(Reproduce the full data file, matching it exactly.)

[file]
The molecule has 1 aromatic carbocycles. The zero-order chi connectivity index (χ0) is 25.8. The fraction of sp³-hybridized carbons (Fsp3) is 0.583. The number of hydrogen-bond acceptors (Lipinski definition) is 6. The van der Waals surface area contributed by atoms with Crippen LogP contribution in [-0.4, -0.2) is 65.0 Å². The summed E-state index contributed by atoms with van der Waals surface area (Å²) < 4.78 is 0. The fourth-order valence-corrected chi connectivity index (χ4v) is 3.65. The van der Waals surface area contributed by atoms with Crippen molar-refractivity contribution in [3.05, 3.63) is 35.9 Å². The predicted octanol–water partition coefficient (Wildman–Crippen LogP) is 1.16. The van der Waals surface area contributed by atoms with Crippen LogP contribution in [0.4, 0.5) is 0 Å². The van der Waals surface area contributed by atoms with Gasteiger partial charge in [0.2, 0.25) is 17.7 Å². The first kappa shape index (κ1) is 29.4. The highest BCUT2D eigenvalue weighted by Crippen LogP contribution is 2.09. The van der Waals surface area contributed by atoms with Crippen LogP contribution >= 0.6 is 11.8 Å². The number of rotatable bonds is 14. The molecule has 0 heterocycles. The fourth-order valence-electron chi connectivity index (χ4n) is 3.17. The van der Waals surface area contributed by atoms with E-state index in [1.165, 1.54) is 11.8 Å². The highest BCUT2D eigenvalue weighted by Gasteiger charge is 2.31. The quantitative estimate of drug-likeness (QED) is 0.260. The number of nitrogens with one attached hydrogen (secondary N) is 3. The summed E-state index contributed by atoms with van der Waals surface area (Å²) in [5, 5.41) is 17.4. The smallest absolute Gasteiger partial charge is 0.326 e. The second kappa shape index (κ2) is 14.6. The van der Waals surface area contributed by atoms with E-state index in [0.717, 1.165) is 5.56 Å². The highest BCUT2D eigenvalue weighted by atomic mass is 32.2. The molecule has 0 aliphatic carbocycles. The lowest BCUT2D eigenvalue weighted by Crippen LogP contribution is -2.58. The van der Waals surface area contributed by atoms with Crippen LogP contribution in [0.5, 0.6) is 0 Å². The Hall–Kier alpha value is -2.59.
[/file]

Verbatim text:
The molecule has 1 aromatic carbocycles. The zero-order chi connectivity index (χ0) is 25.8. The fraction of sp³-hybridized carbons (Fsp3) is 0.583. The number of hydrogen-bond acceptors (Lipinski definition) is 6. The van der Waals surface area contributed by atoms with Crippen LogP contribution in [-0.4, -0.2) is 65.0 Å². The summed E-state index contributed by atoms with van der Waals surface area (Å²) < 4.78 is 0. The fourth-order valence-corrected chi connectivity index (χ4v) is 3.65. The van der Waals surface area contributed by atoms with Crippen molar-refractivity contribution in [3.05, 3.63) is 35.9 Å². The predicted octanol–water partition coefficient (Wildman–Crippen LogP) is 1.16. The van der Waals surface area contributed by atoms with Crippen LogP contribution in [0.4, 0.5) is 0 Å². The van der Waals surface area contributed by atoms with Gasteiger partial charge in [0.2, 0.25) is 17.7 Å². The first kappa shape index (κ1) is 29.4. The highest BCUT2D eigenvalue weighted by Crippen LogP contribution is 2.09. The van der Waals surface area contributed by atoms with Crippen LogP contribution >= 0.6 is 11.8 Å². The number of rotatable bonds is 14. The molecule has 0 heterocycles. The fourth-order valence-electron chi connectivity index (χ4n) is 3.17. The van der Waals surface area contributed by atoms with E-state index in [1.165, 1.54) is 11.8 Å². The highest BCUT2D eigenvalue weighted by Gasteiger charge is 2.31. The quantitative estimate of drug-likeness (QED) is 0.260. The number of nitrogens with one attached hydrogen (secondary N) is 3. The summed E-state index contributed by atoms with van der Waals surface area (Å²) in [5, 5.41) is 17.4. The smallest absolute Gasteiger partial charge is 0.326 e. The second kappa shape index (κ2) is 14.6. The van der Waals surface area contributed by atoms with E-state index in [0.717, 1.165) is 5.56 Å². The highest BCUT2D eigenvalue weighted by atomic mass is 32.2. The molecule has 0 aliphatic carbocycles. The lowest BCUT2D eigenvalue weighted by Crippen LogP contribution is -2.58. The van der Waals surface area contributed by atoms with Crippen LogP contribution in [0.5, 0.6) is 0 Å². The Hall–Kier alpha value is -2.59.